Law360, Washington (November 2, 2016, 7:04 PM EDT) — A Washington, D.C., federal court has further pared down claims from Ecuadorean nationals who say DynCorp battered them with herbicide during a drug eradication program, granting in part the company’s motion for summary judgment.
In an opinion issued in September and unsealed Wednesday, Judge Ellen Segal Huvelle tossed claims of battery and intentional infliction of emotional distress for more than half of the 20 test plaintiffs and nixed all nuisance claims in a case over Colombian drug spraying operations that strayed across the border, allegedly affecting thousands of Ecuadoreans since the 1990s.
The D.C. Circuit had already reduced the claims against defense contractor DynCorp, finding in 2014 the plaintiffs had failed to present evidence that their exposure to the herbicide glyphosate, Monsanto’s proprietary Roundup product, caused personal injury or property damages.
The court found that just five of the 20 test plaintiffs testified to a physical manifestation of emotional distress resulting from DynCorp’s spraying activities, such as personality changes, depression or loss of sleep, while the remaining 15 failed to distinguish their claims of extreme emotional distress from previously dismissed claims of damages from contact with the herbicide.
“A large number of test plaintiffs provided declarations attesting to how they were emotionally distressed as a result of their physical injuries, damaged crops, and resulting economic difficulties,” the opinion said. “These types of emotional anxiety are not sufficiently severe as a matter of law.”
Similarly, the court found battery claims from 11 of the plaintiffs failed as a matter of law since they did not claim they had been personally exposed to glyphosate sprayed by DynCorp.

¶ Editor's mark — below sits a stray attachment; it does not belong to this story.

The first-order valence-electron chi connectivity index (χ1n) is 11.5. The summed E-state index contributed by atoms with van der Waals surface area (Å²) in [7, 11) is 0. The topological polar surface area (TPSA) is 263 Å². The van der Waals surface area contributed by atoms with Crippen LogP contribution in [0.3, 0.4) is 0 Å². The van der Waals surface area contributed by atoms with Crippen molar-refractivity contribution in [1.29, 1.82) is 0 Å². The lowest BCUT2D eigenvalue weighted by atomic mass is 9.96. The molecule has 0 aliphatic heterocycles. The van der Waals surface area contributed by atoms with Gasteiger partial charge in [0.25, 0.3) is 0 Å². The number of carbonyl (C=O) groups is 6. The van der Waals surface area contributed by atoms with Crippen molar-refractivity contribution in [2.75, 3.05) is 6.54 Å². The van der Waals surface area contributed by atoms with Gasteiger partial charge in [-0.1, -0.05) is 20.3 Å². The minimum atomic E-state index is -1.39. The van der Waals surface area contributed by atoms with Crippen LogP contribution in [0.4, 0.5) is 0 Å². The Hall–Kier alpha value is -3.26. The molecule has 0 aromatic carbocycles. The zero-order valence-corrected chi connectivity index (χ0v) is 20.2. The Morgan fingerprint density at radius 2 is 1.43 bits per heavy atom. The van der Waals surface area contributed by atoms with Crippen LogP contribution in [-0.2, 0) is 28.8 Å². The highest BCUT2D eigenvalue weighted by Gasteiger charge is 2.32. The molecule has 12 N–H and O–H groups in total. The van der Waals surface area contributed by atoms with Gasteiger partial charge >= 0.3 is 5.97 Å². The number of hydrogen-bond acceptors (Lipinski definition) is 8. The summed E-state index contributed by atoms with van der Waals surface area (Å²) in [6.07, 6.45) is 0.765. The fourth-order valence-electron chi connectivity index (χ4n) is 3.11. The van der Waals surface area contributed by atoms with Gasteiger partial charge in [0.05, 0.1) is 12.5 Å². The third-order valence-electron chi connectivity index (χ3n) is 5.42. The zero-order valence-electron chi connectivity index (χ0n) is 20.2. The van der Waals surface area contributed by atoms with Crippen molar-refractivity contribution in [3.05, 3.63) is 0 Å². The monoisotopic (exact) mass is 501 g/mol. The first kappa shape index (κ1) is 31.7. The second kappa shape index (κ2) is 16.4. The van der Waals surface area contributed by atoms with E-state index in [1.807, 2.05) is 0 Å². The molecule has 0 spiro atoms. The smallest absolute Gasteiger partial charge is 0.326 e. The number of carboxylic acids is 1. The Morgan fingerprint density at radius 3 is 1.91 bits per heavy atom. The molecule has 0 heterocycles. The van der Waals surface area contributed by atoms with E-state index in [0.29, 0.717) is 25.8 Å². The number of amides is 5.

“Clearly there can be no battery where there is no evidence of physical contact between the herbicide spray and a test plaintiff,” the court found.
The district court previously dismissed all claims by the group over alleged damages from exposure of their crops, livestock and bodies to herbicide sprayed by DynCorp as part of a joint U.S. and Colombian effort to eradicate cocaine and poppy plantations. The plaintiffs failed to present expert testimony linking glyphosate exposure to alleged negative health and economic impacts, the court ruled in 2013.
But the folllowing year, the D.C. Circuit put the case back before the lower court, minus personal injury and property damages, when it ruled that expert testimony was not necessary to support claims of battery, intentional infliction of emotional distress and harassment relating to the unwelcome chemical exposure.
The most recent ruling further withers the case from 20 test plaintiffs but does not necessarily affect the prospects of nearly 2,000 nontest plaintiffs from the Ecuadorean border province of Sucumbios who claim DynCorp’s eradication efforts negatively impacted them when fumigants drifted across the border onto their farms. The court found that applying its decision to the entire prospective class would be unfair and unprecedented.
“Even if such an extraordinary arrangement did not already strike the Court as implausible and unfair, if not unconstitutional, the Court also cannot find any evidence of its existence in the record,” the opinion said.
DynCorp was hired by the U.S. Department of State to destroy Colombian cocaine and heroin poppy plantations by spraying them with herbicides under a joint program between the U.S. and Colombian governments to fight Colombian drug cartels, called Plan Colombia, in an increasingly controversial plan that continues to this day.
Residents of Sucumbios first filed suit against the DynCorp in September 2001, claiming people, crops and livestock all suffered from fumigants that drifted across the border and were, in some cases, sprayed directly onto farmers by planes that had crossed into Ecuadorean airspace.
Representatives for the parties could not immediately be reached for comment.
DynCorp is represented by Rosemary Stewart, Joe G. Hollingsworth, Eric G. Lasker and Katharine R. Latimer of Hollingsworth LLP.
The cases are Arias et al. v. DynCorp et al., case number 1:01-cv-01908, and Quinteros et al. v. DynCorp et al., case number 1:07-cv-01042, in the U.S. District Court for the District of Columbia.
–Editing by Christine Chun.